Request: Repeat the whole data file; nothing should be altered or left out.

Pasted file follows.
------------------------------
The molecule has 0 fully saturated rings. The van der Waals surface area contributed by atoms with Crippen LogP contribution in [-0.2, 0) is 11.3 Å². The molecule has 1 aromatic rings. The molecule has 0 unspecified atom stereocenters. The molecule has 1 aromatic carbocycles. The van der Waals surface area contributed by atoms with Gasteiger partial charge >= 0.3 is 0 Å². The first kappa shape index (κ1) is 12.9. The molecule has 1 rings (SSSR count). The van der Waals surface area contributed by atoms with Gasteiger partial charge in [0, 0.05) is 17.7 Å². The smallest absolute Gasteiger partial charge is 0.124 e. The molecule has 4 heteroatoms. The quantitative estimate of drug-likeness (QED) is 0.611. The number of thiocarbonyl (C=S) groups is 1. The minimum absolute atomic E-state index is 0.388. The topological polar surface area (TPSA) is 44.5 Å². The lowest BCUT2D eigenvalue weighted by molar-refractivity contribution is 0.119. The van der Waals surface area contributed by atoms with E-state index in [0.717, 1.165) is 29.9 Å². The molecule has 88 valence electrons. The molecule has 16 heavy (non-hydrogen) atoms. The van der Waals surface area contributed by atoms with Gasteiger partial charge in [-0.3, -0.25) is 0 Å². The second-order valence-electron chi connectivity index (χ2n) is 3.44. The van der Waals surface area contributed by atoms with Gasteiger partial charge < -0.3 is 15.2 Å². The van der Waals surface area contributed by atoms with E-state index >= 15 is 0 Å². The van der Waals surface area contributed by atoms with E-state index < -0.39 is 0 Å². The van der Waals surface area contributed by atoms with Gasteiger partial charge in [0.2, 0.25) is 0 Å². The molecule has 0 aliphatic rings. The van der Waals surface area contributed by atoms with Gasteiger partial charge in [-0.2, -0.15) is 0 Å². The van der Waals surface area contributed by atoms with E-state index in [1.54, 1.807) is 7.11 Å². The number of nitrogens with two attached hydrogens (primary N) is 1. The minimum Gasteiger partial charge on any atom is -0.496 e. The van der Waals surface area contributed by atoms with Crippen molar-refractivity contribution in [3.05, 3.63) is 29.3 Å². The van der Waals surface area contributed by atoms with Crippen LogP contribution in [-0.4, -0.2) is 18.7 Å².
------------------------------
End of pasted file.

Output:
The molecule has 0 fully saturated rings. The van der Waals surface area contributed by atoms with Crippen LogP contribution in [-0.2, 0) is 11.3 Å². The molecule has 1 aromatic rings. The molecule has 0 unspecified atom stereocenters. The molecule has 1 aromatic carbocycles. The van der Waals surface area contributed by atoms with Gasteiger partial charge >= 0.3 is 0 Å². The first kappa shape index (κ1) is 12.9. The molecule has 1 rings (SSSR count). The van der Waals surface area contributed by atoms with Gasteiger partial charge in [0, 0.05) is 17.7 Å². The smallest absolute Gasteiger partial charge is 0.124 e. The molecule has 4 heteroatoms. The quantitative estimate of drug-likeness (QED) is 0.611. The number of thiocarbonyl (C=S) groups is 1. The minimum absolute atomic E-state index is 0.388. The topological polar surface area (TPSA) is 44.5 Å². The lowest BCUT2D eigenvalue weighted by molar-refractivity contribution is 0.119. The van der Waals surface area contributed by atoms with E-state index in [0.717, 1.165) is 29.9 Å². The molecule has 88 valence electrons. The molecule has 16 heavy (non-hydrogen) atoms. The van der Waals surface area contributed by atoms with Gasteiger partial charge in [-0.3, -0.25) is 0 Å². The second-order valence-electron chi connectivity index (χ2n) is 3.44. The van der Waals surface area contributed by atoms with Gasteiger partial charge < -0.3 is 15.2 Å². The van der Waals surface area contributed by atoms with E-state index >= 15 is 0 Å². The van der Waals surface area contributed by atoms with E-state index < -0.39 is 0 Å². The van der Waals surface area contributed by atoms with Gasteiger partial charge in [0.2, 0.25) is 0 Å². The molecule has 0 aliphatic rings. The van der Waals surface area contributed by atoms with Gasteiger partial charge in [-0.2, -0.15) is 0 Å². The van der Waals surface area contributed by atoms with E-state index in [1.54, 1.807) is 7.11 Å². The number of nitrogens with two attached hydrogens (primary N) is 1. The minimum Gasteiger partial charge on any atom is -0.496 e. The van der Waals surface area contributed by atoms with Crippen molar-refractivity contribution in [3.05, 3.63) is 29.3 Å². The van der Waals surface area contributed by atoms with Crippen LogP contribution in [-0.4, -0.2) is 18.7 Å².